MIA Facts Site


 Prisoners of Hope:  Exploiting the POW-MIA Myth in America. By Susan Katz Keating. 

This book details the saddest aspect of the issue of Americans missing in action from the Vietnam War:  How families of missing men are victimized by unscrupulous people and how government actions have contributed to making some families prisoners of false hopes.

During the Vietnam War, as in every war, men were lost and were not recovered.  These men are, in general, referred to as "missing in action"  -- MIA.  MIA has a specific, legal meaning.  No one from Vietnam is MIA.  In every case, a review of the records of men who did not return has resulted in a presumptive finding of death -- the over 2,000 men who did not return from Vietnam are dead -- factually and officially.

 Surrounding the MIA issue is a number of individuals and groups who claim that the US government knowingly abandoned men who were known to be held by the Vietnamese (or the Laotians, or the Cambodians, or others).  These people further claim that the government has conducted a monstrous cover-up of these abandoned POWs.  In spite of a mountain of evidence that such cover-up-and-conspiracy theories are groundless, the tales persist.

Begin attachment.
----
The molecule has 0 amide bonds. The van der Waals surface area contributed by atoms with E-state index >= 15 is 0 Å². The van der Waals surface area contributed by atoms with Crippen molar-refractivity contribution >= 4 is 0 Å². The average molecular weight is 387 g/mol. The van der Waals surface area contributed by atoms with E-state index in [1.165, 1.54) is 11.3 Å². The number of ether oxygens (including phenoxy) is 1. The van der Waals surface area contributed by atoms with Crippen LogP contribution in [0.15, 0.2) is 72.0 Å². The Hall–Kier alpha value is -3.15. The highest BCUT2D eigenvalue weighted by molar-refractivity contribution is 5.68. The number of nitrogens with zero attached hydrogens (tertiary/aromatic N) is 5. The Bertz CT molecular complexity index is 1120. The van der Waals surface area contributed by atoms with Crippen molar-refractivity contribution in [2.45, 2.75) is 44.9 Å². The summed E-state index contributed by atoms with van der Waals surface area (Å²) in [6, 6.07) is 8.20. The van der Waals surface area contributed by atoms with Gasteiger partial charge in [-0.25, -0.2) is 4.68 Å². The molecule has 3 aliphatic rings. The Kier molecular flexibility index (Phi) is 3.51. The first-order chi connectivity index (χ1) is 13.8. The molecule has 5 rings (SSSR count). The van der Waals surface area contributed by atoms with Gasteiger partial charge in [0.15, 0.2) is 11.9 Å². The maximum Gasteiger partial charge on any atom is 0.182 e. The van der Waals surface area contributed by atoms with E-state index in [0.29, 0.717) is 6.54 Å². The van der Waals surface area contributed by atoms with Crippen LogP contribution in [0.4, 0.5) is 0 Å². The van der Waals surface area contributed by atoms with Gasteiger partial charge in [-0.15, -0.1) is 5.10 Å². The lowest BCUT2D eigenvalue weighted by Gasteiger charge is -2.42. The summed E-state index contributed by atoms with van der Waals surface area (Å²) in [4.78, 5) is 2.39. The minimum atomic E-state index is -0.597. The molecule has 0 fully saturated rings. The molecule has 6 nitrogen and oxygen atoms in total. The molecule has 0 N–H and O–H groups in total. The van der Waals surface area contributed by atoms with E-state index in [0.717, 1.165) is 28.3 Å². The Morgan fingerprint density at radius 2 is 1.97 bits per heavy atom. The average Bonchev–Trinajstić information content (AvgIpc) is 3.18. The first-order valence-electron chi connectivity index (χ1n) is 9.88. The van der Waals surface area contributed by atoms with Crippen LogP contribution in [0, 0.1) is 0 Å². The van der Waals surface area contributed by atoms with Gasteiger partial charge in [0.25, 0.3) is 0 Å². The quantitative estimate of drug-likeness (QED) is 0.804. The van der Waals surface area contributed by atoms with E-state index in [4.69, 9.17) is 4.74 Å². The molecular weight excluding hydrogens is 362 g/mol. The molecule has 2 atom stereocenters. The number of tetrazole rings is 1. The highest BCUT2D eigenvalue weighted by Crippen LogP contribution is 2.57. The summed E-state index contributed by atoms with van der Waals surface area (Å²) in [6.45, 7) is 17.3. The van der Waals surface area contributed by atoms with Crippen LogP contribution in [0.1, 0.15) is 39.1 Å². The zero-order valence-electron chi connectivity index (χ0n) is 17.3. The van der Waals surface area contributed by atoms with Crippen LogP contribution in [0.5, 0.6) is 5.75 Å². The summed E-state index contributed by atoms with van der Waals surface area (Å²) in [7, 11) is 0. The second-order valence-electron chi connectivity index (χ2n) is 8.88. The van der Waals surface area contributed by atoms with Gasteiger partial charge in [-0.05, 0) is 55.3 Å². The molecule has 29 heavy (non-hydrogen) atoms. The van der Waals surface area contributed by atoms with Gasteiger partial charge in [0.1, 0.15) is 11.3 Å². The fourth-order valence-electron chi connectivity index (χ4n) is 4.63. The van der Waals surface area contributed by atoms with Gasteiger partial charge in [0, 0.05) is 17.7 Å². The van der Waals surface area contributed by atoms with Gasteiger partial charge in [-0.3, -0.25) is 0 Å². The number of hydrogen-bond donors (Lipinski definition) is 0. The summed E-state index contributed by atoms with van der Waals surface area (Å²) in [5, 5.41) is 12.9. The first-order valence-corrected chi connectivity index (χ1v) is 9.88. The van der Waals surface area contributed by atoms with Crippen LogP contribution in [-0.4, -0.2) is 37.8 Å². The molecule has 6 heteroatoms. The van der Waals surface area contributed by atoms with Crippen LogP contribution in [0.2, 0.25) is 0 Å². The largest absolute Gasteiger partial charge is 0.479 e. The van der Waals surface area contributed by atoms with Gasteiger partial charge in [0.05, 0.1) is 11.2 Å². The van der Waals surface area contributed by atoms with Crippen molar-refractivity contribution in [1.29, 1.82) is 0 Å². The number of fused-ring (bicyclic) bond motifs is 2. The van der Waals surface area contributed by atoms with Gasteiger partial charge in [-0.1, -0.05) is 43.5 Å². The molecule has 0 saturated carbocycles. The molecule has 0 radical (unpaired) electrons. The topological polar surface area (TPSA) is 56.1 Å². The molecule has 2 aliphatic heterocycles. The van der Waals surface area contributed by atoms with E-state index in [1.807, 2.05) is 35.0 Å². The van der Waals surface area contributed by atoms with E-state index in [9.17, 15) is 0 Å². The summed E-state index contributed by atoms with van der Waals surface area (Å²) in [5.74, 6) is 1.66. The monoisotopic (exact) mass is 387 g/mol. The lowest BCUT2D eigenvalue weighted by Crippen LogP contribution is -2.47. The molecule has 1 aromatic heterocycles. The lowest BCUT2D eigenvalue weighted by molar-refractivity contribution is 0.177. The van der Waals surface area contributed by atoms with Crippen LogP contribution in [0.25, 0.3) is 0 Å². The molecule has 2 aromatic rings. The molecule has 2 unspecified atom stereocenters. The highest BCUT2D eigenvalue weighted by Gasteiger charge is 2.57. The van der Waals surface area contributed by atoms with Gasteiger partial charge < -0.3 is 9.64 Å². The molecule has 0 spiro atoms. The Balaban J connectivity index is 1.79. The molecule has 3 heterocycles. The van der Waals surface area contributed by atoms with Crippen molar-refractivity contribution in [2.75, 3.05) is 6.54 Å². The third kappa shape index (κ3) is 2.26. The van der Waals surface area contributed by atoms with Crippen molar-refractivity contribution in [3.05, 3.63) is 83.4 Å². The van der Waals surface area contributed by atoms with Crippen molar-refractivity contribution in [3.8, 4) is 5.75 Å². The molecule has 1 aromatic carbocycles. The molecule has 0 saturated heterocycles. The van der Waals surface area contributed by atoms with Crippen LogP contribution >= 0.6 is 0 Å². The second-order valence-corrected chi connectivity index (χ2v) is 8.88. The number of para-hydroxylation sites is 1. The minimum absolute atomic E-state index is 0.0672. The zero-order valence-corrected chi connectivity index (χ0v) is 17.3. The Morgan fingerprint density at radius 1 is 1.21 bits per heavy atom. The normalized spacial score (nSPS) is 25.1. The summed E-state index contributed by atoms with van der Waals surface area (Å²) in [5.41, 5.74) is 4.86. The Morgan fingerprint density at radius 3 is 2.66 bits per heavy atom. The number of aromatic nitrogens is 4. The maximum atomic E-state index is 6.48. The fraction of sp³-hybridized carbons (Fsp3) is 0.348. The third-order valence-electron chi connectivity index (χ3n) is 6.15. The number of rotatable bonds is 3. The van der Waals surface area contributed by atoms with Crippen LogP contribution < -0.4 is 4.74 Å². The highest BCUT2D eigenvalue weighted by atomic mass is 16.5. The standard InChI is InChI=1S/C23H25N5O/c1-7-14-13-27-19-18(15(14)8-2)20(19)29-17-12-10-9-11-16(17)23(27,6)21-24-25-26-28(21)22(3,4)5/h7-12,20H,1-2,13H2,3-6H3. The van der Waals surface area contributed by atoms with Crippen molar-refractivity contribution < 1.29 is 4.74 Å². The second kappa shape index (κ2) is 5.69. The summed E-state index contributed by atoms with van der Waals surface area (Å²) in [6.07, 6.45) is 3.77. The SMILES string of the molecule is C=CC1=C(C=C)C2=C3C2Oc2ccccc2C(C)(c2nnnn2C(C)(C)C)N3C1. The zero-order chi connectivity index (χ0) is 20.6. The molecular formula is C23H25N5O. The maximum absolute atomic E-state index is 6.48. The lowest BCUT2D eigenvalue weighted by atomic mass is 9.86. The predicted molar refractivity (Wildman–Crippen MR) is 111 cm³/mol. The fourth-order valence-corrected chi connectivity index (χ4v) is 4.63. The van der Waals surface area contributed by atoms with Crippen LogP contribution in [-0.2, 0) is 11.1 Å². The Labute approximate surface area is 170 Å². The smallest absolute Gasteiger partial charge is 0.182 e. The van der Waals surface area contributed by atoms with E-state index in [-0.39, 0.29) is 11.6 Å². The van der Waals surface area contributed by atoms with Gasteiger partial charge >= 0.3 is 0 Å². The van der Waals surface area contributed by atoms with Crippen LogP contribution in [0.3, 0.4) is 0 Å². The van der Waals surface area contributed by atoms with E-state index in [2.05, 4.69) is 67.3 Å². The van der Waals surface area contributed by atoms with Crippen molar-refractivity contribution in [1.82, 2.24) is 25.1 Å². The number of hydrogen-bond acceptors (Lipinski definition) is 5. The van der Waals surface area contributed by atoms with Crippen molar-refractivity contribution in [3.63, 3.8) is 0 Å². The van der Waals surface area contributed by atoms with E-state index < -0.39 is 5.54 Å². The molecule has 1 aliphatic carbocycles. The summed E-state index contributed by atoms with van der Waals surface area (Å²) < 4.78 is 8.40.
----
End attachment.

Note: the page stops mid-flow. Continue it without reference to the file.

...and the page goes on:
At the core of the cover-up-and-conspiracy theory is a small number of people who generate phony stories, pass along phony stories, attack government officials, con families, publish newsletters, publish worldwide web pages, hound members of Congress, and do everything else they can to promote their theories.  Some of their antics are laughable but, for the most part, these people are shameless and their antics are despicable, preying on the emotions of families of missing men and promoting themselves.  Some -- former POW "Red" McDaniels, former Congressman Billy Hendon, and Ted Sampley -- have made nice livings from their phony stories.  Others have made themselves into minor heroes with their nonsense -- former Army Major Mark Smith, former Army Lieutenant Colonel James "Bo"  Gritz.

Susan Katz Keating was a reporter for the Washington Times newspaper.  She was a believer in the cover-up theory. She started collecting information for articles -- interviewing families, interviewing the people who spread the claims, and interviewing government officials.  She came to realize that those spreading these stories, claiming to be working for the families, were charlatans and frauds.  In this book, Ms. Keating details the antics and the phony stories that continue to haunt the MIA issue.

Ms. Keating is a frequent target of activist attacks claiming that she did not conduct the interviews that she reports in the book. In fact, the refrain that she made it up is a matter of holy writ in the MIA cult.   I have publicly challenged folks who spout this claim to simply put their money and their lawyer on spot.  Just sue her for libel and let the court decide.  No on has taken me up on the offer.  Why not?  Could it be that they know she has the tapes of the interviews?  And, why so much dislike of her?  Obvious: she was once one of them, then, she saw the light. That's the way cults treat their members who escape.

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